The debate among historians over the transition from feudalism to capitalism centred in Europe is a long and rich one that I only know a bit about. It’s generally agreed, however, that the transition took place over several centuries; that there were countless interacting forces at work; and that the transition in no way took place in any kind of linear fashion. But, we can clearly see the gradual increase and concentration of private land ownership that enriched large landowners and forces peasants into sharecropping; we can see merchants bound up with colonialism, violently forcing open and developing world markets and developing slavery-based forms of commodity production; we can see the origins of the modern corporation and the concomitant emergence of financial capital alongside this colonialism. These forces and social classes have their origins in the feudal system, but emerge, ultimately, to lead the rise against the bastions of feudal power – the monarchy and the church – in the 17th and 18th Centuries. So, here are examples of social antagonisms and structural contradictions driving dialectical history.

As for capitalism, we can see many structural contradictions within capitalism. Perhaps most famous is the insight that the rate of profit tends to fall, leading inevitably to a crisis. This is because, while profit (surplus value) can only be produced by workers and nature, individual capitalists try to win temporary higher profits and market share by mechanisation (replacing workers with machines). But, sooner or later, other competing capitalists follow suit and, over time, the general rate of profit begins to fall. Another contradiction is that workers are also consumers, so capitalists seek to minimise labour costs in order to maximise profits, but if they impoverish workers too much they don’t have consumers able to buy their products. That’s just two examples that can drive capitalism towards crisis. The biggest structural contradiction of all, of course, is that capitalism is a system that necessitates incessant growth in production, consumption, and, therefore, extraction, while we inhabit an ecosystem of finite resources that requires us to tend to its health and flourishing. More about that in a later post too.

As for social antagonisms in capitalism, in Chapter One of the Communist Manifesto, Marx (him again!) and Engels famously claimed that ‘the bourgeoisie (the capitalist class) produces its own gravediggers’. The gravediggers in question, for Marx and Engels, were the working class, the proletariat –  a class of people created by the very conditions that developed capitalism. In Europe, the proletariat was created through the expropriation and enclosure of and clearances from common land, its urbanisation into the towns and cities, and its forging in the punitive factories of early industrial capitalism.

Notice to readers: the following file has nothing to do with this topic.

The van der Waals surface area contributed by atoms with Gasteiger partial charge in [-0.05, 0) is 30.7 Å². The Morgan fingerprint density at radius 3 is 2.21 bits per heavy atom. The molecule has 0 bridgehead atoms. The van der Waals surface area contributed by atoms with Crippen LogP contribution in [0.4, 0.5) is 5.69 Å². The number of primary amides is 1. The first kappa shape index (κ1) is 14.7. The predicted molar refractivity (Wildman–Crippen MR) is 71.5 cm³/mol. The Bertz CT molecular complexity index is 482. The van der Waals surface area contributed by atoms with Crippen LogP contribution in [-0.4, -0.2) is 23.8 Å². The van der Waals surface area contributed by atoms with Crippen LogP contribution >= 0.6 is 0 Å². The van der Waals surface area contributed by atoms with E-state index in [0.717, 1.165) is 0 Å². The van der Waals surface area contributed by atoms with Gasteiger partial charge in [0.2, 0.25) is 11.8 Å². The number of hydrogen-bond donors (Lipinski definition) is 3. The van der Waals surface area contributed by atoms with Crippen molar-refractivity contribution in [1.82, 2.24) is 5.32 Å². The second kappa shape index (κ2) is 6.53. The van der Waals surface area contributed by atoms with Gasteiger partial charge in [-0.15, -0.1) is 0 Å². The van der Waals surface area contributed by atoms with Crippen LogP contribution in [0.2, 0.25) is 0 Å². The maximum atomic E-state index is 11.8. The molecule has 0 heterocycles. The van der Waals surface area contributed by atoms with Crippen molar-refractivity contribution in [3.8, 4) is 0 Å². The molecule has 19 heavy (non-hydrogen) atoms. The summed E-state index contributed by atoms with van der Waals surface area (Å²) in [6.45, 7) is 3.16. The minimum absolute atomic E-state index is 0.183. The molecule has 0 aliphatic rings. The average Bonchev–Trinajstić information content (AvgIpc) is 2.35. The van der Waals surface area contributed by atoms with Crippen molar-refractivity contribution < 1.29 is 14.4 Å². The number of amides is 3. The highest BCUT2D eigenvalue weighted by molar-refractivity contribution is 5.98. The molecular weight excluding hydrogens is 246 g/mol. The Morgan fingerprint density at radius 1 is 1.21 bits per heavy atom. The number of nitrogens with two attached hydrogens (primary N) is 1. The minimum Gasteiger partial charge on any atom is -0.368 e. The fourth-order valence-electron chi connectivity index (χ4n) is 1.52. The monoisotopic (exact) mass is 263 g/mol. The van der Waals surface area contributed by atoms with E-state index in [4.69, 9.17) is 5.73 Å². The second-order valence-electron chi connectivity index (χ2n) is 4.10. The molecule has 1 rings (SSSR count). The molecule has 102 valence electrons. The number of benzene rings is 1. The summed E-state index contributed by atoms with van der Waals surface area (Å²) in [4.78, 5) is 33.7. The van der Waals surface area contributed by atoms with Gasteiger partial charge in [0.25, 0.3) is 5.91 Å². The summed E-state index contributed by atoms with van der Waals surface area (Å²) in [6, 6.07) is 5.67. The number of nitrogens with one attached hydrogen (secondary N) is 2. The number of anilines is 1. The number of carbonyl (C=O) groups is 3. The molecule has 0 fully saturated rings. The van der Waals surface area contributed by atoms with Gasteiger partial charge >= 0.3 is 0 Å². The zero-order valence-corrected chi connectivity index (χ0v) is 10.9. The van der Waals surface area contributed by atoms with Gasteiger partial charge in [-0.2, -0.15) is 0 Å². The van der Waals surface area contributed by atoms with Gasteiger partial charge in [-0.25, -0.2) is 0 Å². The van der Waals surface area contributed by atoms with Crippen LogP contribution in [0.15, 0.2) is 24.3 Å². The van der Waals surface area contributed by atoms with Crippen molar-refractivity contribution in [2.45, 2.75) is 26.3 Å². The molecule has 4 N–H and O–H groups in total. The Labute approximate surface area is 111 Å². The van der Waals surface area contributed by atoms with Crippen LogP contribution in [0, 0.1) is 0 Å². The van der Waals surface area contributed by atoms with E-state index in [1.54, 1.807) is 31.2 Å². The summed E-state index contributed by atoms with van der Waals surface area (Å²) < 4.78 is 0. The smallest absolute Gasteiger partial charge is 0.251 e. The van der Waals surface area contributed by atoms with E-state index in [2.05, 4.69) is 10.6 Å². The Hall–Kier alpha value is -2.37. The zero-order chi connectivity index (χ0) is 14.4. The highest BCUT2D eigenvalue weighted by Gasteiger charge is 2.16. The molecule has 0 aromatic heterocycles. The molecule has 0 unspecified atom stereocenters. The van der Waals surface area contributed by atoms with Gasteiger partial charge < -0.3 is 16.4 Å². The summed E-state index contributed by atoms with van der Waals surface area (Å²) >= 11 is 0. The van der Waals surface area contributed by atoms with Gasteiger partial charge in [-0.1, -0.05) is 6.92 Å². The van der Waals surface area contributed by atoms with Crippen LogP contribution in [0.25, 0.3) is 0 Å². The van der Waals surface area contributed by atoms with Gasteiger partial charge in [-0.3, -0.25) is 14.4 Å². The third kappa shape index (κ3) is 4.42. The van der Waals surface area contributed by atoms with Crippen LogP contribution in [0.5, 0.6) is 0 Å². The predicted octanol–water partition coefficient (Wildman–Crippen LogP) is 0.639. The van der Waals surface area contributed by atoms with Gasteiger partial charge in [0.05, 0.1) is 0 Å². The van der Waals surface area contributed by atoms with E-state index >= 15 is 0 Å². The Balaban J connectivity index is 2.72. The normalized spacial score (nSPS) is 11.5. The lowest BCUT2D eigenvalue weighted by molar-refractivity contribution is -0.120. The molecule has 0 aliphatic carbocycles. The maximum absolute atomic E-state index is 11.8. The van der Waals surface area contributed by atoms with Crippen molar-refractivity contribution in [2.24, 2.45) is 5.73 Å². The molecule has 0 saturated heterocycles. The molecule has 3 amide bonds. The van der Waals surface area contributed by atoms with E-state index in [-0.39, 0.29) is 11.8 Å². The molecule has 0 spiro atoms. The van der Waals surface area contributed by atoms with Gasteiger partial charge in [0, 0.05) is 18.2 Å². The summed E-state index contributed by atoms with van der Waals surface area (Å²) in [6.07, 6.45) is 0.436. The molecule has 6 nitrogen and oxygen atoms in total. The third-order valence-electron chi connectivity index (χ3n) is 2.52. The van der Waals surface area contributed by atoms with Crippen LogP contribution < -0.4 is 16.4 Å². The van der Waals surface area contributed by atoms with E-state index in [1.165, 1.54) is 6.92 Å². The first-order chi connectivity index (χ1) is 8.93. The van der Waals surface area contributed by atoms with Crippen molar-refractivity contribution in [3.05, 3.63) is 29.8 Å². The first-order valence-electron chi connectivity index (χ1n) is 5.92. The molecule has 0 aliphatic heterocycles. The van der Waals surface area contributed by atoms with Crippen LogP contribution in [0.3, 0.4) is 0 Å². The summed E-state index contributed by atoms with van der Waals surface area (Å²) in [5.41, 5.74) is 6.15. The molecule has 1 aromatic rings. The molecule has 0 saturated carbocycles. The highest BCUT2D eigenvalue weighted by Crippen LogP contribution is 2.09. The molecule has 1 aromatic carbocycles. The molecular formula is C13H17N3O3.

It is widely claimed that Marx and Engels’ prediction has been proved false. In the hubristic days of the 1990s, it was claimed that Marxism had died alongside the Soviet Union and that history itself was over. Francis Fukuyama, an academic-cum-US policy wonk, played the part of a revived Hegel, claiming that history had now culminated in the ultimate victory of American-style consumerist capitalism

And, yet, the contradiction, the antagonism, between capital and labour remains absolutely fundamental to our lives and futures. How else can we begin to understand the profound and, I believe, terminal crisis that capitalism now experiences today? Nowadays, to paraphrase Michael Hardt and Antonio Negri, the factory today is the entire world and we can see a crisis in which capital is seeking to impose ever harsher costs and pressures on human and non-human life in order to revive its continued system of accumulation. Evidence of this crisis I will provide in the next blogpost in this series.

 

Dialectics, evolution, and consciousness